The peak national body for spiritual care and ageing, Meaningful Ageing, will launch the See Me. Know Me. campaign on 14 February. Chief Executive Officer (CEO) Ilsa Hampton says it’s vital for older people and their loved ones to see beyond the nuts and bolts when choosing aged care.
“People want providers who seek to know the person, with all their stories, feelings, beliefs and sense of purpose. Not only their past experiences, but their hopes, dreams and loves that connect them to life today,” she says.
Spirituality, whether personal belief or faith based, has been identified by the World Health Organisation as intrinsically linked to benefit quality of life, and leads to reduced loneliness, better mental health and resilience.
Professor Yvonne Wells from La Trobe University’s Lincoln Centre for Research on Ageing says it’s essential that the wellbeing of older people is put at the centre of aged care.
“Our experience is that this can be challenging for a care system that tends to be orientated around clinical models,” she says.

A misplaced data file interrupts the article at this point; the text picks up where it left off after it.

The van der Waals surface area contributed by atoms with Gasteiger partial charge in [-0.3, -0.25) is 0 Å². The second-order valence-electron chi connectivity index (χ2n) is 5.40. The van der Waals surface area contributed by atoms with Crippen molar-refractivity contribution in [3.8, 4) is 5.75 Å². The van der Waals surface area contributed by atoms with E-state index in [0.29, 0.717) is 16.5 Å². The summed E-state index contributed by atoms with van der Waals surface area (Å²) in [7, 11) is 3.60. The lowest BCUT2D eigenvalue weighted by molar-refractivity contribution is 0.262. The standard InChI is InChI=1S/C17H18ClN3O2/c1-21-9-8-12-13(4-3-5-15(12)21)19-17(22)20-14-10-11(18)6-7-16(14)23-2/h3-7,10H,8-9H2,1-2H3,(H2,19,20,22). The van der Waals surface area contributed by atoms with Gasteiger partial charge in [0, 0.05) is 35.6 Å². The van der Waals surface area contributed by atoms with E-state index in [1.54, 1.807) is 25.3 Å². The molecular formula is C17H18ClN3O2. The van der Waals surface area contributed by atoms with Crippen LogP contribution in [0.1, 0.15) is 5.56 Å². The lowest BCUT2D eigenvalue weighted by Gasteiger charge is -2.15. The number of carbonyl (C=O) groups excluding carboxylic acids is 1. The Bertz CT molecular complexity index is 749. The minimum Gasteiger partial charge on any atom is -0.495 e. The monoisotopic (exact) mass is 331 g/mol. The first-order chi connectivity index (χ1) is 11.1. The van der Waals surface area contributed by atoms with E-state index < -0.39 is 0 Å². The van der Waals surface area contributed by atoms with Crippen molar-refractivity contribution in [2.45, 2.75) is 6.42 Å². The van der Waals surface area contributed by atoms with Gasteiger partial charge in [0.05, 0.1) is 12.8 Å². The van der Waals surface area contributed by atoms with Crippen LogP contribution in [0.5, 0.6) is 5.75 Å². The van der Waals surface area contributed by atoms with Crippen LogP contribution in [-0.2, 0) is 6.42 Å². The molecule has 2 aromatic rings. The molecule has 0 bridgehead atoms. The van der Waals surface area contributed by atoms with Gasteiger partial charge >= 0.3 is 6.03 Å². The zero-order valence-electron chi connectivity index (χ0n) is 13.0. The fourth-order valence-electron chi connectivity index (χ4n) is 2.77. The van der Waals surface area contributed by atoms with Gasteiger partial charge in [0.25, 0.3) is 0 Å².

“Meaningful Ageing’s campaign is a great initiative to help drive change by empowering seniors.”
Ms Hampton says older people and their loved ones need to ask the right questions when looking for providers.
“These are not new ideas. International evidence demonstrates that spirituality is intrinsic to quality of life. The Royal Commission into Aged Care Quality and Safety need to ask hard questions about what stops all providers from having cultures of care that recognise and respond to the whole person.”
See Me. Know Me. features a top ten list of questions for older people to consider, such as how the provider incorporates contemporary spiritual care, and maintains connections and relationships. Care providers should recognise seniors as whole people; what gives them joy, their important rituals and formative life events.
Meaningful Ageing Australia will also launch their new website, www.seemeknowme.org.au and social media campaign on 14 February. The website will feature free downloads including posters, conversation starters for older people with their loved ones, and a set of questions to ask aged care providers.